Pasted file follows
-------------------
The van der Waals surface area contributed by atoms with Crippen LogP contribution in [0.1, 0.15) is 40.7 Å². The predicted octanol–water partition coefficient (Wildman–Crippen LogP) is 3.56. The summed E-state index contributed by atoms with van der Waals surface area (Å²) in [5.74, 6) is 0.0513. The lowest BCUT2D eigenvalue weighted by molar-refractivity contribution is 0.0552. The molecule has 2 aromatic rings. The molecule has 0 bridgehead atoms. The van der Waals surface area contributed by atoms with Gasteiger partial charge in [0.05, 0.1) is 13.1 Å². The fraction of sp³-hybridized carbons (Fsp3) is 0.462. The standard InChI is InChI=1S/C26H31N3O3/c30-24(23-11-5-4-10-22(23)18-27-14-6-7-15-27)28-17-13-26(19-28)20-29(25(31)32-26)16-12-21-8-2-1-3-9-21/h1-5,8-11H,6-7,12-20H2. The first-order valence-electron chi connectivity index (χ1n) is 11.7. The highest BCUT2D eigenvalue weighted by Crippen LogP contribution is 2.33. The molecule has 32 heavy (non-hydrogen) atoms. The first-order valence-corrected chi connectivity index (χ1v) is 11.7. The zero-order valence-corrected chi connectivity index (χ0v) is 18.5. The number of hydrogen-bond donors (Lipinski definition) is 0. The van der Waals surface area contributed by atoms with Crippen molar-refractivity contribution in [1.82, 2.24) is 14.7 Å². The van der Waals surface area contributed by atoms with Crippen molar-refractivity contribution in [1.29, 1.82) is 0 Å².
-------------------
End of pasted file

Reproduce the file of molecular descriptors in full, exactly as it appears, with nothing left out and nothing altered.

The van der Waals surface area contributed by atoms with Crippen LogP contribution in [0.1, 0.15) is 40.7 Å². The predicted octanol–water partition coefficient (Wildman–Crippen LogP) is 3.56. The summed E-state index contributed by atoms with van der Waals surface area (Å²) in [5.74, 6) is 0.0513. The lowest BCUT2D eigenvalue weighted by molar-refractivity contribution is 0.0552. The molecule has 2 aromatic rings. The molecule has 0 bridgehead atoms. The van der Waals surface area contributed by atoms with Gasteiger partial charge in [0.05, 0.1) is 13.1 Å². The fraction of sp³-hybridized carbons (Fsp3) is 0.462. The standard InChI is InChI=1S/C26H31N3O3/c30-24(23-11-5-4-10-22(23)18-27-14-6-7-15-27)28-17-13-26(19-28)20-29(25(31)32-26)16-12-21-8-2-1-3-9-21/h1-5,8-11H,6-7,12-20H2. The first-order valence-electron chi connectivity index (χ1n) is 11.7. The highest BCUT2D eigenvalue weighted by Crippen LogP contribution is 2.33. The molecule has 32 heavy (non-hydrogen) atoms. The first-order valence-corrected chi connectivity index (χ1v) is 11.7. The zero-order valence-corrected chi connectivity index (χ0v) is 18.5. The number of hydrogen-bond donors (Lipinski definition) is 0. The van der Waals surface area contributed by atoms with Crippen molar-refractivity contribution in [1.82, 2.24) is 14.7 Å². The van der Waals surface area contributed by atoms with Crippen molar-refractivity contribution in [1.29, 1.82) is 0 Å².